Archive for July 2013
The renowned Canadian artist Alex Colville has died at home in Wolfville, N.S., on Tuesday. He was 92.
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His wife, Rhoda, who is often shown in his paintings -—as the woman looking through binoculars in To Prince Edward Island or nude in the light of the fridge in Refrigerator 1977 — died in December 2012.
Colville’s work often displays commonplace moments from his own life — himself and his wife walking on a beach or himself standing with his car. But there is something sombre or even ominous about the images.
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While Colville’s images seemed to be taken directly from reality, he drew them from multiple sketches and studies, planning a perfect composition before he began to paint.
The painting process could take months — with layer upon layer of thinned paint painstakingly applied dot by dot to a primed wooden panel.
“Behind his words, as behind his art, you can sense elaborate webs of thought. And, also like his paintings, he stands quite alone, beyond category. It’s impossible to speak with him for a few hours without feeling his powerful sense of self. He is, it seems, a free man.” Robert Fulford wrote in Toronto Life in 2000.
The tranquil scenes are deceptive, because something about the relationship between figures or the nature of the landscape will convey loneliness, isolation, parting, work, leisure, estrangement, love.
“I see life as inherently dangerous. I have an essentially dark view of the world and human affairs .. Anxiety is the normality of our age,” Colville was quoted as saying.
My favourite painting of his is his 1965 To Prince Edward Island. The National Gallery of Canada’s page touches upon the mystery lurking behind the image. Who is the woman? What is she looking at, in what direction? Is everything as it seems? I’m quite used to the ferries of Prince Edward Island, having ridden them from an early age, but Colville’s problematization of the simple ferry ride caught my attention at a very early age.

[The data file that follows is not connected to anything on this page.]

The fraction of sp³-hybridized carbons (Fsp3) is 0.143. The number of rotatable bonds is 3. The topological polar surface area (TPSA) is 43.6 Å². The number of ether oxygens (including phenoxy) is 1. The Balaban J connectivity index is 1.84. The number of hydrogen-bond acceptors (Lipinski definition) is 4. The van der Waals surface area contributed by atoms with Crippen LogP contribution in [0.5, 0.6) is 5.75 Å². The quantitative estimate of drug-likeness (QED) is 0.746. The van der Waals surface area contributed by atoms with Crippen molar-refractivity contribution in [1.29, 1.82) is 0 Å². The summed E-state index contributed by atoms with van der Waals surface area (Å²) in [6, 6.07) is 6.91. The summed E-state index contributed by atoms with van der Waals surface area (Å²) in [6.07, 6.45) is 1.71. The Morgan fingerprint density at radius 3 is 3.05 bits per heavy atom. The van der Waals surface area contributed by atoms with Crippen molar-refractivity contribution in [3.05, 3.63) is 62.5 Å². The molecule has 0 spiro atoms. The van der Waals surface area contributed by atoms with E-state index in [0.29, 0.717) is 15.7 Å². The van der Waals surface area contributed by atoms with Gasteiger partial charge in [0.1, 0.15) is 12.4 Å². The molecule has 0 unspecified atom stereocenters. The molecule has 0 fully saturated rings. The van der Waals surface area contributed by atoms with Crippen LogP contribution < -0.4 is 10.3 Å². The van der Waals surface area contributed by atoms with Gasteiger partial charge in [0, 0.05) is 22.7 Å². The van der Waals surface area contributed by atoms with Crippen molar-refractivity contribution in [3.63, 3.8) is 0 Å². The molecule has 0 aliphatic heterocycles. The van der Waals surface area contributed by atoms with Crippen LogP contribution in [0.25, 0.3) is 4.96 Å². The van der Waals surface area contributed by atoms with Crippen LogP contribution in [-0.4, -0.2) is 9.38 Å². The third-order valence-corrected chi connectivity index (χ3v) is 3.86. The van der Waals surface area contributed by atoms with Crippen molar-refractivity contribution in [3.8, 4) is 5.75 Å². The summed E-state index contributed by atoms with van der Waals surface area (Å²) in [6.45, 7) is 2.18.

- Acts of Minor Treason’s Andrew Barton noted the sheer density of the rain falling and notes that at least flooding destruction was limited. No deaths, too!
- blogTO’s Chris Bateman describes Toronto’s history of floods, starting in the 20th century with the infamous Hurricane Hazel of 1954.
- Also at blogTO, Derek FLack narrates a slideshow of 15 photos illustrating fraught moments during the rain storm.
- blogTO’s Flack also shares some of the most striking images of the flood posted on Instagram.
- Torontoist’s Hamutal Dotan shares photos of the rescue of 1400 passengers from a flooded GO Train (for non-Torontonians, suburban commuter light rail).
- Also at Torontoist, Angela Misri raises the question of Toronto’s preparedness for this and other disasters.